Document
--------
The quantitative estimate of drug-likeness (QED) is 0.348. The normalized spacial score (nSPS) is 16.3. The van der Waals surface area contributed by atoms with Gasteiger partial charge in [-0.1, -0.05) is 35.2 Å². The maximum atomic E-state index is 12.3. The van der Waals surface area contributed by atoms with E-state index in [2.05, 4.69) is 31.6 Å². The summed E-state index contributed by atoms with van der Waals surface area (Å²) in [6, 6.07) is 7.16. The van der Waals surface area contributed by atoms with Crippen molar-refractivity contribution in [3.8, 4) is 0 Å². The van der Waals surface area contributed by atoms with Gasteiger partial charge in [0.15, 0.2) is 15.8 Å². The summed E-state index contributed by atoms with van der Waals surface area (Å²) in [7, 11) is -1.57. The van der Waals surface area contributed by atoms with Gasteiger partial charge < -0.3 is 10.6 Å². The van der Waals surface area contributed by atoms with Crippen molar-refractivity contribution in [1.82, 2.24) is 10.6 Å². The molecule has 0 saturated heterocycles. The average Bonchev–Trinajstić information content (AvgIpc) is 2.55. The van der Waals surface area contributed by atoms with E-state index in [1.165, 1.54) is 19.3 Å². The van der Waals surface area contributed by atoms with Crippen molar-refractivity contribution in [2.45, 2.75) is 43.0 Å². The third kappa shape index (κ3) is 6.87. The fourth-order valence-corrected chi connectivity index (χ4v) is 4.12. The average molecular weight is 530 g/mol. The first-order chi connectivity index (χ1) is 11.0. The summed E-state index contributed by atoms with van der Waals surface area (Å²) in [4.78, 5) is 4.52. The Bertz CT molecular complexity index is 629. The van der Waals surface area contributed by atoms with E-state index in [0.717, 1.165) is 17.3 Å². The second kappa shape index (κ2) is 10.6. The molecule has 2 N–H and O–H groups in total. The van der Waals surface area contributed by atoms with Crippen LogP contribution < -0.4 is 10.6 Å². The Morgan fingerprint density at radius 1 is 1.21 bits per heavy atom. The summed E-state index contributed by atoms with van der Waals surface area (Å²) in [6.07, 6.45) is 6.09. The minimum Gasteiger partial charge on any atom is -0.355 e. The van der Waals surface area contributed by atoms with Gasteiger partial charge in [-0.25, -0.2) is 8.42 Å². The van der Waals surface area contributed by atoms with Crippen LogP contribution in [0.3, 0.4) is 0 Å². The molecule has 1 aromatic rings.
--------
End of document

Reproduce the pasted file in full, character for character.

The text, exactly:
The quantitative estimate of drug-likeness (QED) is 0.348. The normalized spacial score (nSPS) is 16.3. The van der Waals surface area contributed by atoms with Gasteiger partial charge in [-0.1, -0.05) is 35.2 Å². The maximum atomic E-state index is 12.3. The van der Waals surface area contributed by atoms with E-state index in [2.05, 4.69) is 31.6 Å². The summed E-state index contributed by atoms with van der Waals surface area (Å²) in [6, 6.07) is 7.16. The van der Waals surface area contributed by atoms with Crippen molar-refractivity contribution in [3.8, 4) is 0 Å². The van der Waals surface area contributed by atoms with Gasteiger partial charge in [0.15, 0.2) is 15.8 Å². The summed E-state index contributed by atoms with van der Waals surface area (Å²) in [7, 11) is -1.57. The van der Waals surface area contributed by atoms with Gasteiger partial charge < -0.3 is 10.6 Å². The van der Waals surface area contributed by atoms with Crippen molar-refractivity contribution in [1.82, 2.24) is 10.6 Å². The molecule has 0 saturated heterocycles. The average Bonchev–Trinajstić information content (AvgIpc) is 2.55. The van der Waals surface area contributed by atoms with E-state index in [1.165, 1.54) is 19.3 Å². The van der Waals surface area contributed by atoms with Crippen molar-refractivity contribution in [2.45, 2.75) is 43.0 Å². The third kappa shape index (κ3) is 6.87. The fourth-order valence-corrected chi connectivity index (χ4v) is 4.12. The average molecular weight is 530 g/mol. The first-order chi connectivity index (χ1) is 11.0. The summed E-state index contributed by atoms with van der Waals surface area (Å²) in [4.78, 5) is 4.52. The Bertz CT molecular complexity index is 629. The van der Waals surface area contributed by atoms with E-state index in [0.717, 1.165) is 17.3 Å². The second kappa shape index (κ2) is 10.6. The molecule has 2 N–H and O–H groups in total. The van der Waals surface area contributed by atoms with Crippen LogP contribution < -0.4 is 10.6 Å². The Morgan fingerprint density at radius 1 is 1.21 bits per heavy atom. The summed E-state index contributed by atoms with van der Waals surface area (Å²) in [6.07, 6.45) is 6.09. The minimum Gasteiger partial charge on any atom is -0.355 e. The van der Waals surface area contributed by atoms with Gasteiger partial charge in [-0.25, -0.2) is 8.42 Å². The van der Waals surface area contributed by atoms with Crippen LogP contribution in [0.3, 0.4) is 0 Å². The molecule has 1 aromatic rings.